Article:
I tend to make for a somewhat dubious champion of XML. Despite the fact that I use it daily, and that XML-based webservices have been a large part of my career (and the basis for the book I wrote), I think it is widely over-used. I tend to belong to the school-of-thought that believes you should have many tools in your toolbox, and you should use the best tool for the job. There are a lot of things for which XML is an excellent solution. But there are plenty of things for which it isn't, and some for which it's probably a terrible choice.
Just as some people are zealous in their criticism and avoidance of XML, some people are just as zealous (or more so) in their praise and use of it. In the cases you refer to casually above, you're talking about web-based technologies for the most part. In these cases, you generally already have an XML parser and/or DOM manipulator already available to you, so there is no harm in making use of it. You haven't added to the complexity, because it was already there. Flash & AIR make heavy use of XML for functionality, but they are targeted to an environment where parsing XML-ish markup (if not XML itself, then HTML or XHTML) is a core part of every application. For these technologies, introducing a different sort of data-expression language would be what adds complexity. Using XML makes perfect sense.
Here's an example... the language in question here is Perl because that's what I use primarily, but the Perl-aspect of it is not relevant to the point: I've been working on an extension of an existing module that dumps deep data structures. Useful for tons of things-- serialization, portability across platforms, etc. Also a popular tool for debugging. My reason for wanting to extend it is that truly large and complex structures (such as those produced by ORM or MOP frameworks) can get pretty hairy. So my first thought was to just make an extension that let me convert the data to HTML in a way I could exercise some control over. Then I thought that it would be nifty if I could create diagrams showing the various elements and which is linked to which, etc. Then it occurred to me that if I chose a reasonable neutral format, I should be able to derive both of those fairly easily.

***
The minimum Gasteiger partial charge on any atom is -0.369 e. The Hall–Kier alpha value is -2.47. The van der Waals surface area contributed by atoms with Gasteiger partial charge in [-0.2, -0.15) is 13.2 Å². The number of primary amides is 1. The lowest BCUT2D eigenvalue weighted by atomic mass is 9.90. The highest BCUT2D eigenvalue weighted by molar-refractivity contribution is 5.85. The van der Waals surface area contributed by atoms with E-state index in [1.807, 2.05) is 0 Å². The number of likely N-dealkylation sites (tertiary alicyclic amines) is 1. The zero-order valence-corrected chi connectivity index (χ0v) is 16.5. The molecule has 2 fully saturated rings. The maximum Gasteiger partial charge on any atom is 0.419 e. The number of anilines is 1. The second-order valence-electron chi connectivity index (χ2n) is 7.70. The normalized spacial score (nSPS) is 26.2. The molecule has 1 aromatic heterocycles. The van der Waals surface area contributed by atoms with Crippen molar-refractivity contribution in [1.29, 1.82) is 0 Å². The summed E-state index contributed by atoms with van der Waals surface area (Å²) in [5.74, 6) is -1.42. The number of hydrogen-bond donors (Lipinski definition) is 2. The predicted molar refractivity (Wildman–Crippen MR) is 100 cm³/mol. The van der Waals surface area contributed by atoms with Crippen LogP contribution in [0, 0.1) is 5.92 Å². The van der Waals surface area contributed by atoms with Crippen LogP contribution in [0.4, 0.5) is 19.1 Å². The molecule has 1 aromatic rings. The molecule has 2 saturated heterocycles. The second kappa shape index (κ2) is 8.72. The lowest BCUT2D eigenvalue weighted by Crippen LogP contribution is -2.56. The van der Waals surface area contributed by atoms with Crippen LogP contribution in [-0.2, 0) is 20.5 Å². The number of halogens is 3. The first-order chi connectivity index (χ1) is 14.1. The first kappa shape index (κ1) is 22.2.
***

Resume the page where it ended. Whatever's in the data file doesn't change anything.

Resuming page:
That format? XML. Why would it be necessarily better than the native Perl serialization structure in this case, or better than using a different interim representation (such as YAML or JSON)? Because if I have valid, well-formed XML I can easily use XSLT to turn that into (X)HTML or SVG. I can also turn it into plain text if I want (I have XSLT stylesheets already, that choose to emit HTML fragments or cleanly-word-wrapped plain text depending on user selection).
There are plenty of ways to solve this particular problem, but the advantage that XML gives me in this case makes it the preferred choice (at least, for my preferences and my needs). XSLT is a well-defined, well-documented (OK, your opinion may vary on that with regards to the W3C documentation, but there is no shortage of books on the subject) tool for transforming XML into, well, pretty much anything. For this particular problem, the expressiveness of XML combined with the fact that my ultimate target formats (XHTML and SVG) are themselves XML, made it the clear choice. On the other hand, there have been plenty of times when I've recommended (as a consultant) to a client or (as a company employee/team member) to a boss/team that XML should not be used for some task. Sometimes the reason is clear-- using XML wouldn't improve the (re-)usability of the data, they weren't using XML on the project yet and this wasn't the sort of thing you should introduce that dependency for, etc. Sometimes the reason is more subtle; if you are trying to decide how to store/retrieve your application's configuration, does it really need to be in XML? It's highly unlikely any other application will need to read/parse this, so portability/reuse of data isn't an issue. If the data is fairly flat in nature you can probably manage with a file of key/value pairs. If the data is more complicated and/or complex, you might be fine with YAML.
In general, XML is the worst choice for data expression, except when it's the best choice. The same can be said for JSON and YAML, and the best way to get the most out of any of these approaches is to be familiar and comfortable with all of them and know which one is the best tool for the job you have in front of you.